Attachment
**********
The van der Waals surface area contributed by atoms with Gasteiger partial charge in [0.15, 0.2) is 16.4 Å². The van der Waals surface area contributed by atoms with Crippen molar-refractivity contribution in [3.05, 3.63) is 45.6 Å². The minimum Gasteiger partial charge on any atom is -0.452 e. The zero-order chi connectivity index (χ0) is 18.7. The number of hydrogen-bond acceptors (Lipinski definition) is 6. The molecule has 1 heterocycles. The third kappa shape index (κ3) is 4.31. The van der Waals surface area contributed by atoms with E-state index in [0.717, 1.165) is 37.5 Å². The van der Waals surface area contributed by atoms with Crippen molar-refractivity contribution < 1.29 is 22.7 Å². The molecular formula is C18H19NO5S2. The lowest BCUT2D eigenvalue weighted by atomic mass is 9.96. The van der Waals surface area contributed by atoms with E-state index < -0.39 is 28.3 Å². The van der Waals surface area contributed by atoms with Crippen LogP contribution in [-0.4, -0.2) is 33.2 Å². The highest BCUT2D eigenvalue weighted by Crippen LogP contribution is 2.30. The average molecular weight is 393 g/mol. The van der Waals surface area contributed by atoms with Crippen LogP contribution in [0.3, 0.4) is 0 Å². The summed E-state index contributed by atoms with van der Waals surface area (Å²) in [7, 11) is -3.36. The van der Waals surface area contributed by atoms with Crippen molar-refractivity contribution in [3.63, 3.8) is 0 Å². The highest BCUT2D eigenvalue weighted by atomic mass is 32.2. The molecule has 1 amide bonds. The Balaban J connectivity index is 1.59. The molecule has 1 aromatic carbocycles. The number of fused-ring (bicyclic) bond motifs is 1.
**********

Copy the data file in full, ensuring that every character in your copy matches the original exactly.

The van der Waals surface area contributed by atoms with Gasteiger partial charge in [0.15, 0.2) is 16.4 Å². The van der Waals surface area contributed by atoms with Crippen molar-refractivity contribution in [3.05, 3.63) is 45.6 Å². The minimum Gasteiger partial charge on any atom is -0.452 e. The zero-order chi connectivity index (χ0) is 18.7. The number of hydrogen-bond acceptors (Lipinski definition) is 6. The molecule has 1 heterocycles. The third kappa shape index (κ3) is 4.31. The van der Waals surface area contributed by atoms with E-state index in [0.717, 1.165) is 37.5 Å². The van der Waals surface area contributed by atoms with Crippen molar-refractivity contribution < 1.29 is 22.7 Å². The molecular formula is C18H19NO5S2. The lowest BCUT2D eigenvalue weighted by atomic mass is 9.96. The van der Waals surface area contributed by atoms with E-state index < -0.39 is 28.3 Å². The van der Waals surface area contributed by atoms with Crippen LogP contribution in [-0.4, -0.2) is 33.2 Å². The highest BCUT2D eigenvalue weighted by Crippen LogP contribution is 2.30. The average molecular weight is 393 g/mol. The van der Waals surface area contributed by atoms with Crippen LogP contribution in [0.3, 0.4) is 0 Å². The summed E-state index contributed by atoms with van der Waals surface area (Å²) in [7, 11) is -3.36. The van der Waals surface area contributed by atoms with Crippen molar-refractivity contribution in [3.63, 3.8) is 0 Å². The highest BCUT2D eigenvalue weighted by atomic mass is 32.2. The molecule has 1 amide bonds. The Balaban J connectivity index is 1.59. The molecule has 1 aromatic carbocycles. The number of fused-ring (bicyclic) bond motifs is 1.